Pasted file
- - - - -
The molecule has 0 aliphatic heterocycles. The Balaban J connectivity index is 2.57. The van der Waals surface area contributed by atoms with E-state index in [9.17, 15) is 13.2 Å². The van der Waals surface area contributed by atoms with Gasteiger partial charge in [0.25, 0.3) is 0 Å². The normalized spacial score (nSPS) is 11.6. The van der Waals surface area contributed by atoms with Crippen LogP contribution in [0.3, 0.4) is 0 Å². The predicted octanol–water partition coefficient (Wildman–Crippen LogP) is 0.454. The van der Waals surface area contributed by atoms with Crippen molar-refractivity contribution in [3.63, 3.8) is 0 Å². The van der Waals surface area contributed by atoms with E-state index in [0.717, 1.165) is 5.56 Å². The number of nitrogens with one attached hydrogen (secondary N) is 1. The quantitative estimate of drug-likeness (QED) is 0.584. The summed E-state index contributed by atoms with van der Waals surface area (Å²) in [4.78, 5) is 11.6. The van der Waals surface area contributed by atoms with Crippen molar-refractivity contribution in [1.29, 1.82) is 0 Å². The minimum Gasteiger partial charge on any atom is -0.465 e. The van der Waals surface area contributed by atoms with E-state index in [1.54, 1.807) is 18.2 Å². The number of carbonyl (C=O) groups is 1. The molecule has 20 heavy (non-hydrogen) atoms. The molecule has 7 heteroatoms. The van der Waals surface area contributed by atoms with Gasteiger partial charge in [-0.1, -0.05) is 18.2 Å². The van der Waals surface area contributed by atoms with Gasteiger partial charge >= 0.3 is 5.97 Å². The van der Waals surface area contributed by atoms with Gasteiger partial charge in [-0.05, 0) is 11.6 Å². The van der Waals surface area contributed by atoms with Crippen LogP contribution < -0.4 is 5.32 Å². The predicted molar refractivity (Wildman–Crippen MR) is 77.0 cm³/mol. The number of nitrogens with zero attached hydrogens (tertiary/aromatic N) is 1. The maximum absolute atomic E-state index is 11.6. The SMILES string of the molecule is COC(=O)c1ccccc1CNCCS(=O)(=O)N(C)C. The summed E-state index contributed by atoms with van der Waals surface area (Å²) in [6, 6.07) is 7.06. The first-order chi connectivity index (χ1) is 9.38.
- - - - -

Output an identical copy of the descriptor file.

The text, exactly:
The molecule has 0 aliphatic heterocycles. The Balaban J connectivity index is 2.57. The van der Waals surface area contributed by atoms with E-state index in [9.17, 15) is 13.2 Å². The van der Waals surface area contributed by atoms with Gasteiger partial charge in [0.25, 0.3) is 0 Å². The normalized spacial score (nSPS) is 11.6. The van der Waals surface area contributed by atoms with Crippen LogP contribution in [0.3, 0.4) is 0 Å². The predicted octanol–water partition coefficient (Wildman–Crippen LogP) is 0.454. The van der Waals surface area contributed by atoms with Crippen molar-refractivity contribution in [3.63, 3.8) is 0 Å². The van der Waals surface area contributed by atoms with E-state index in [0.717, 1.165) is 5.56 Å². The number of nitrogens with one attached hydrogen (secondary N) is 1. The quantitative estimate of drug-likeness (QED) is 0.584. The summed E-state index contributed by atoms with van der Waals surface area (Å²) in [4.78, 5) is 11.6. The van der Waals surface area contributed by atoms with Crippen molar-refractivity contribution in [1.29, 1.82) is 0 Å². The minimum Gasteiger partial charge on any atom is -0.465 e. The van der Waals surface area contributed by atoms with E-state index in [1.54, 1.807) is 18.2 Å². The number of carbonyl (C=O) groups is 1. The molecule has 20 heavy (non-hydrogen) atoms. The molecule has 7 heteroatoms. The van der Waals surface area contributed by atoms with Gasteiger partial charge in [-0.1, -0.05) is 18.2 Å². The van der Waals surface area contributed by atoms with Gasteiger partial charge >= 0.3 is 5.97 Å². The van der Waals surface area contributed by atoms with Gasteiger partial charge in [-0.05, 0) is 11.6 Å². The van der Waals surface area contributed by atoms with Crippen LogP contribution < -0.4 is 5.32 Å². The predicted molar refractivity (Wildman–Crippen MR) is 77.0 cm³/mol. The number of nitrogens with zero attached hydrogens (tertiary/aromatic N) is 1. The maximum absolute atomic E-state index is 11.6. The SMILES string of the molecule is COC(=O)c1ccccc1CNCCS(=O)(=O)N(C)C. The summed E-state index contributed by atoms with van der Waals surface area (Å²) in [6, 6.07) is 7.06. The first-order chi connectivity index (χ1) is 9.38.